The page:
An unsolved issue remains whether there are clinical and immunological features to predict in a single patient the risk of conversion from ocular Myasthenia Gravis (OMG) to generalized disease (GMG) as 50–60% of patients may progress within 1–2 years since onset. Anti-acetylcholine receptor antibodies (AChR Abs) are found in up to 50% of OMG patients; muscle-specific tyrosine kinase antibodies (MuSK-Abs) are present in about 70% of the whole seronegative (SN), who usually develop a severe disease with bulbar involvement. We surveyed a cohort of 175 OMG patients with purely ocular symptoms and we compare the outcome of patients with antibodies to AChR or to MuSK with those seronegative for both Abs (DSN). All patients had purely ocular signs for at least 24 months. Gender, age at onset, time to generalization or to worsening in quantitative ocular QMG scores, electrophysiological results were analyzed. Males were 58.9%, females 41.1%. Patients with late onset of symptoms after 50 years (LOMG) were 78.3%. We assayed anti-MuSK-Abs in 4.7%, anti-AChR Abs in 38.5%; 57.3% were defined DSN. Thirty-seven patients (21.1%) progressed to GMG during the observational time: 23 were females, 62% of the whole group of the generalized subjects, 75% of MuSK-positive OMG converted to GMG versus the 26.2% of AChR positive and 13.7% of DSN. Statistical analysis showed that gender and presence of antibodies either to AChR or to MuSK were independent predictors of worse outcome; the DSN subjects had lower risk of conversion to GMG.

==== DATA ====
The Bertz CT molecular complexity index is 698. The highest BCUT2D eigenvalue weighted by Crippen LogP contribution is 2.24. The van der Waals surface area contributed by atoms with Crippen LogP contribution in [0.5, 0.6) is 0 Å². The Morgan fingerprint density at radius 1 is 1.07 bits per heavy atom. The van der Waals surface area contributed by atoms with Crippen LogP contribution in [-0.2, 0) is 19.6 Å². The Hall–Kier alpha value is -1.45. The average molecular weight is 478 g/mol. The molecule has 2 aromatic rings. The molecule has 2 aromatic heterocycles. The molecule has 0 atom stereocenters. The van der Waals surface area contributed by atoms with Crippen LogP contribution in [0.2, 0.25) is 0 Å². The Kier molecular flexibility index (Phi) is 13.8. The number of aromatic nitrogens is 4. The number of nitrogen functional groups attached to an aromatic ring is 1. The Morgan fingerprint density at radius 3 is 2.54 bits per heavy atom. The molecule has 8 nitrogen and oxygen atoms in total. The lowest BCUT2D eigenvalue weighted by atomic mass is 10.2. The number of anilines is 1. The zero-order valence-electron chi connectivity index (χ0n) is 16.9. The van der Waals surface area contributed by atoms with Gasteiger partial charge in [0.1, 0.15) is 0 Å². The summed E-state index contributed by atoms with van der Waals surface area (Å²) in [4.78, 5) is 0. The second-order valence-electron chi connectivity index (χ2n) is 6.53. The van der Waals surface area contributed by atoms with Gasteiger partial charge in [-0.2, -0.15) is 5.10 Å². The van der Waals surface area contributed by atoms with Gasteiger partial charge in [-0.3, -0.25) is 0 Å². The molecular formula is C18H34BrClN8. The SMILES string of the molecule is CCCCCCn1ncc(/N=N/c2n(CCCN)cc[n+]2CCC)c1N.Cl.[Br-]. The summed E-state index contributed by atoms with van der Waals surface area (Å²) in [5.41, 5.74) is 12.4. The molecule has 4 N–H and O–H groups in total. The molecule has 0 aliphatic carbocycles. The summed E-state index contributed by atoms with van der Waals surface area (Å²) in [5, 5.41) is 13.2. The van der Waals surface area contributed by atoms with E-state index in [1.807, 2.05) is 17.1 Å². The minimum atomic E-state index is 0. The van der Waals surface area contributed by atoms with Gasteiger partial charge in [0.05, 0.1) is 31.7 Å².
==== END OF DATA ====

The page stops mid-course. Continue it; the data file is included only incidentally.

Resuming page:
Acta Neurologica Belgica – Springer Journals
Published: Jun 1, 2018
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